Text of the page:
That stuff is all great but I am really the only person who cares about my own goals and finished. So now I will try and explain just what made my Blue/Red decks so successful and how this deck can be drafted consistently every time with a few thoughts on Betrayers, although I have only done a couple drafts with the set so far. One card I have not yet mentioned that you can feel comfortable first picking and moving into Blue/Red is Teller of Tales. This guy is everything you want. Offense, defense, tricks etc, he does it all. I only had one in all three of my decks and never played, it but I know for sure it would have been almost as good as Earthshaker, which was the second best card for me after Glacial Ray. In one of the drafts I had two Initiate of Blood in the absence of any Frostwielders. With Soul of Magma and Psychic Puppetry, they worked brilliantly making up for the Frostwielders in every area except dealing damage to players. Considering how many times I forgot to Frostwielder my opponent on the weekend, I can assure you I did not notice the difference. Zuberas are also very useful in the deck as long as you have powerful spells for the late game. One of those spells I haven’t mentioned yet would be Sire of the Storm. He’s guaranteed to draw you cards in these colors and you can always use another 3/3 flier. River Kaijin is essential if you are planning on attacking with your Rainshapers and Mirror-Guards.

So these and many of the cards I mentioned from my deck are all cards I like. What are the cards I don’t like? Kami of Fire’s Roar would be number one on the list, as it is an expensive and smaller River Kaijin when your plan is to kill with fliers or something giant like Earthshaker. Brutal Deceiver is quite poor as well, since it is a three-mana two power attacker or blocker, neither of which cuts the mustard in this format and it has no potential to yield card advantage. Callous Deceiver on the other hand fits in quite well, as in any given game you will need him as a three-toughness blocker on turn 3 or a two-power flier later in the game.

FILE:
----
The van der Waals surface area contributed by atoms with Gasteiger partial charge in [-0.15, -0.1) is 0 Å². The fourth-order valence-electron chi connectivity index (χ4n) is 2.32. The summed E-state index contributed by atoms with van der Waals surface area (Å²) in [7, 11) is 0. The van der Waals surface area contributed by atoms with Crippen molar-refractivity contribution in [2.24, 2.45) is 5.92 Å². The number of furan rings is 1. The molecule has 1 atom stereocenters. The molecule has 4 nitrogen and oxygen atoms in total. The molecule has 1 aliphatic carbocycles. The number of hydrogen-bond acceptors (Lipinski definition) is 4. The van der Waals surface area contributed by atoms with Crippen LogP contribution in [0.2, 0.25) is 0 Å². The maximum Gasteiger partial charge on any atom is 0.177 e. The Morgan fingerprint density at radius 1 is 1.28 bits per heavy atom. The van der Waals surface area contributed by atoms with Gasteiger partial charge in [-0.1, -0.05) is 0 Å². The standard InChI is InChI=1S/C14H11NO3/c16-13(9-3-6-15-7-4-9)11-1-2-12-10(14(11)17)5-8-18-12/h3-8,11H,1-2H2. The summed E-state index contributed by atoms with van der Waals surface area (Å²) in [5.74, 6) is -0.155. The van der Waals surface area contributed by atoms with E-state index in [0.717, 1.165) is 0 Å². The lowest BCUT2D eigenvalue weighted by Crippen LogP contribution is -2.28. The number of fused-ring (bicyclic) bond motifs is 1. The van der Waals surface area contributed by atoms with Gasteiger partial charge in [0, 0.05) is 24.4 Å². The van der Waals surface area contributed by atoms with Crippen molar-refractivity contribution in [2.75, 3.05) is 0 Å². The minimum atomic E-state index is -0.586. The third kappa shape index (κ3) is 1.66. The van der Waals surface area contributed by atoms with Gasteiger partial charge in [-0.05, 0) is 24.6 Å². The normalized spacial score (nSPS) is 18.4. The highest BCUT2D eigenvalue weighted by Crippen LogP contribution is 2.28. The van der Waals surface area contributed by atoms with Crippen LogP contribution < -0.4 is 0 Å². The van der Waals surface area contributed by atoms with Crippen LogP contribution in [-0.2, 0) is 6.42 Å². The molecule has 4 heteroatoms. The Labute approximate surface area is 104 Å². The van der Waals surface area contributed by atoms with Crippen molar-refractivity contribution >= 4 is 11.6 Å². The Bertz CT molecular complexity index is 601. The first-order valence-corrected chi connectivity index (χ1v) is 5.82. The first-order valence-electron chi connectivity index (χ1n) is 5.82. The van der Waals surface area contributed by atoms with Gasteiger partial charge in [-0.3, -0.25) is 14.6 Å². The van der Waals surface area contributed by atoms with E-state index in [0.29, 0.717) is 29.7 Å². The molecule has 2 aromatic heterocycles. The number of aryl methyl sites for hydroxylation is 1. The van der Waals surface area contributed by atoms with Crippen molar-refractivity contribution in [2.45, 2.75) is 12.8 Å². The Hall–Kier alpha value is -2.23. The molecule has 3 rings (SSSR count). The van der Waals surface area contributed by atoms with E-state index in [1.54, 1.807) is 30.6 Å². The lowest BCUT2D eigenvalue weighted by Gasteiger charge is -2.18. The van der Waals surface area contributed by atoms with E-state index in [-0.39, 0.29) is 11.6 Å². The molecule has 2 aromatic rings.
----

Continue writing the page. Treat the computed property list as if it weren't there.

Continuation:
It seems every American player was saying that Sensei’s Divining Top was complete garbage or at least overrated. I will play the Top in any deck, but in the U/R deck – which is more a tricky balance of spells, creatures, and land than any other archetype – the Top really shines. Honden of Seeing Winds was amazing as well because with good defenders such as River Kaijin and some removal for those creatures it can’t block, the card advantage will lead you to victory. Pain Kami is still a decent card, but with no soulshift at all and suffering from Brutal Deceiver syndrome, it is at its weakest in this deck which is still not that bad. A card like Blind With Anger that I normally do not think highly of is likely very good in this deck, since it will be removal, card advantage or a good finisher – all of which are needed in the deck. Soratami Mirror-Mage is better than Savant because it allows you to use your mana now and deal with trouble cards like Moss Kami later.